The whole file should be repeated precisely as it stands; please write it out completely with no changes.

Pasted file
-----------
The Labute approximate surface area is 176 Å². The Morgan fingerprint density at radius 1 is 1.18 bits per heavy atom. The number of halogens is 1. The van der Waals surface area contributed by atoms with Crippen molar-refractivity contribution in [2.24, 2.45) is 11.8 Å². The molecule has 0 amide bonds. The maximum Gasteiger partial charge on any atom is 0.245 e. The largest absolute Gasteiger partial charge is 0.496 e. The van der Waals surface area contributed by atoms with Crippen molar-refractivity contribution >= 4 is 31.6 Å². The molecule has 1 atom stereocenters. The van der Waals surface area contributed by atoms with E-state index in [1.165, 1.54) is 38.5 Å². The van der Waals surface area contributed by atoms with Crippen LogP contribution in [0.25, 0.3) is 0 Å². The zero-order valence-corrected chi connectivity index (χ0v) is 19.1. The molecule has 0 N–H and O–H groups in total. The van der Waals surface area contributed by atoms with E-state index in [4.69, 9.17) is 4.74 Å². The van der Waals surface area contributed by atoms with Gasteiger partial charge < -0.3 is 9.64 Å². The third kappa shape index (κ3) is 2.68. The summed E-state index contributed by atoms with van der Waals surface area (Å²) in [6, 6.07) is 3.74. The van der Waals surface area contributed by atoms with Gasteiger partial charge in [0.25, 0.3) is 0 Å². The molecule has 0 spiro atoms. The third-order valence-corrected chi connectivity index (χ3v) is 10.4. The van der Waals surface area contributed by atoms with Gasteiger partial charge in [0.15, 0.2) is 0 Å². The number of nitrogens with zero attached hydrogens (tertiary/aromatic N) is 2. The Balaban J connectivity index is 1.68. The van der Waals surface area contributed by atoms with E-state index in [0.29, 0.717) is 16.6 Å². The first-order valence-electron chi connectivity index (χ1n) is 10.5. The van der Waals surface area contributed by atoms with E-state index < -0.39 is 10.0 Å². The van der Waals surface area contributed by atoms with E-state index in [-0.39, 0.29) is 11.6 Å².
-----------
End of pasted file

The Labute approximate surface area is 176 Å². The Morgan fingerprint density at radius 1 is 1.18 bits per heavy atom. The number of halogens is 1. The van der Waals surface area contributed by atoms with Crippen molar-refractivity contribution in [2.24, 2.45) is 11.8 Å². The molecule has 0 amide bonds. The maximum Gasteiger partial charge on any atom is 0.245 e. The largest absolute Gasteiger partial charge is 0.496 e. The van der Waals surface area contributed by atoms with Crippen molar-refractivity contribution >= 4 is 31.6 Å². The molecule has 1 atom stereocenters. The van der Waals surface area contributed by atoms with E-state index in [1.165, 1.54) is 38.5 Å². The van der Waals surface area contributed by atoms with Crippen LogP contribution in [0.25, 0.3) is 0 Å². The zero-order valence-corrected chi connectivity index (χ0v) is 19.1. The molecule has 0 N–H and O–H groups in total. The van der Waals surface area contributed by atoms with E-state index in [4.69, 9.17) is 4.74 Å². The van der Waals surface area contributed by atoms with Gasteiger partial charge < -0.3 is 9.64 Å². The third kappa shape index (κ3) is 2.68. The summed E-state index contributed by atoms with van der Waals surface area (Å²) in [6, 6.07) is 3.74. The van der Waals surface area contributed by atoms with Gasteiger partial charge in [0.25, 0.3) is 0 Å². The molecule has 0 spiro atoms. The third-order valence-corrected chi connectivity index (χ3v) is 10.4. The van der Waals surface area contributed by atoms with Gasteiger partial charge in [0.15, 0.2) is 0 Å². The number of nitrogens with zero attached hydrogens (tertiary/aromatic N) is 2. The Balaban J connectivity index is 1.68. The van der Waals surface area contributed by atoms with E-state index in [0.29, 0.717) is 16.6 Å². The first-order valence-electron chi connectivity index (χ1n) is 10.5. The van der Waals surface area contributed by atoms with E-state index < -0.39 is 10.0 Å². The van der Waals surface area contributed by atoms with E-state index in [-0.39, 0.29) is 11.6 Å².